LOUISVILLE, KY (WAVE) - A Jefferson County grand jury didn't return an indictment against Katina Powell or Andre McGee on Thursday following the presentation of evidence related to the sex scandal that rocked UofL's high-profile men's basketball program in 2015.
The investigation stemmed from events Powell detailed in her book "Breaking Cardinal Rules" in which she stated she had provided women to entertain UofL players and recruits. Powell claimed the women were provided at the request of McGee, then the director of basketball operations at the university. Powell also said McGee paid for the activities, which took place at Minardi Hall on the UofL campus, and were alleged to have included sex parties provided to the athletes.
The grand jury Thursday agreed with the advice of the Commonwealth's Attorney's Office that there currently is insufficient evidence to bring criminal charges against Powell or McGee.
According to the Commonwealth's Attorney's Office, law enforcement officials initially were concerned that Powell had used underage girls to entertain the recruits. Once it was determined that juveniles were not used, the investigation focused on prostitution, unlawful transactions with minors, and other possible criminal charges.
During the investigation, all of the women identified in Powell's book denied having sexual contact with any of the recruits or receiving payment for sex acts.
Prosecutors said interviews with recruits revealed instances of sexual contact with unknown women; however none of the recruits could confirm whether payments had been made to the women by McGee or anyone else. The recruits also could not identify any of the women with whom they had sexual contact.
Prosecutors said Kentucky law requires that confession of a defendant, unless made in open court, will not support a conviction unless the confession is supported by independent evidence. The Commonwealth's Attorney's Office concluded the legally required independent corroboration of the allegations made in Powell's book did not exist.
"We strongly commend the University of Louisville Police Department for their commitment to investigating whether criminal activity had occurred on the University of Louisville campus during the recruitment of these high school basketball players," Commonwealth's Attorney Tom Wine said. "But in the final analysis, there is not sufficient credible evidence assembled to support bringing criminal charges against these individuals."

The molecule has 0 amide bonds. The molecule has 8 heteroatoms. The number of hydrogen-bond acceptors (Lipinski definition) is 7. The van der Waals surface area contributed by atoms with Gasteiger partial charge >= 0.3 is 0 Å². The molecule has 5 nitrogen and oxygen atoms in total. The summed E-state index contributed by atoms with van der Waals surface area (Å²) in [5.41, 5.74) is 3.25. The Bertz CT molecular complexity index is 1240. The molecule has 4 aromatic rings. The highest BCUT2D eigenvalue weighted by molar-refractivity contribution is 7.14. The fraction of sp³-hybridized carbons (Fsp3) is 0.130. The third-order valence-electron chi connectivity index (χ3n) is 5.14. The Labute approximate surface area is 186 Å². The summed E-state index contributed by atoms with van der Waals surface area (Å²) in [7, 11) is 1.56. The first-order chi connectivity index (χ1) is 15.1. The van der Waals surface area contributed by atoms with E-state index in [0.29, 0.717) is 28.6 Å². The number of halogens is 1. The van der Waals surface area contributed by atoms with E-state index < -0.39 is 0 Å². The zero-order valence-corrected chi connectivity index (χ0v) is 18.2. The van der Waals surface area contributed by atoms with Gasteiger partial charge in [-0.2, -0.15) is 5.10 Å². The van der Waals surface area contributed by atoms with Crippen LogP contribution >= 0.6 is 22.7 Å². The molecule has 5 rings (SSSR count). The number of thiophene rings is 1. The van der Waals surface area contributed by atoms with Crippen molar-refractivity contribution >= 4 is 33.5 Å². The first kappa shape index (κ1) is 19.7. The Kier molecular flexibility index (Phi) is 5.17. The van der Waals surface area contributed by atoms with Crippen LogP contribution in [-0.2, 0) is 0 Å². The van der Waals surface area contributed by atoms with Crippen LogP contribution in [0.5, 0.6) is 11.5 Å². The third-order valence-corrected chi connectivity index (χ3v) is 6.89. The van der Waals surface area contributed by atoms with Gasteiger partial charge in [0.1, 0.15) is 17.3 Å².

Assistant Commonwealth Attorney Christie Foster, who has led the case since 2015, said the other issue at the core of their evidence was Miss Powell's word. Foster told WAVE 3 News that Powell's inconsistencies in interviews, combined with dancers who don't back up her story, left them with little to worj with.
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WAVE 3 News asked Foster about the evidence of a wire payment made at a hotel.
"There was one wire transfer," Foster responded. "One wire transfer we don't feel, that it got us there."
Investigators can't compel anyone to talk. They said Powell's statements about whether her youngest daughter was or wasn't of age were also inconsistent.
"She's ecstatic because this is something she's been worried about," Powell's attorney Larry Wilder said of his client's reaction.
Wilder understands a lot of people wanted to see Powell prosecuted and he knows it's not necessarily over.
"There's no statute of limitations in Kentucky for a felony," Wilder said. "But as of today it was good news for Katina, and it's good news for the community."
As a result of Powell's bombshell book, UofL self-imposed a postseason ban in February 2016 in an effort to lessen whatever sanctions the NCAA might levy. But the NCAA, in its latest response, did not seem to indicate it would weigh that self-ban too heavily.
The NCAA has rejected claims that UofL men's basketball coach Rick Pitino did everything he could have done to prevent the sex scandal.
A decision for the University of Louisville from the NCAA's Committee on Infractions is expected to come in the next three weeks.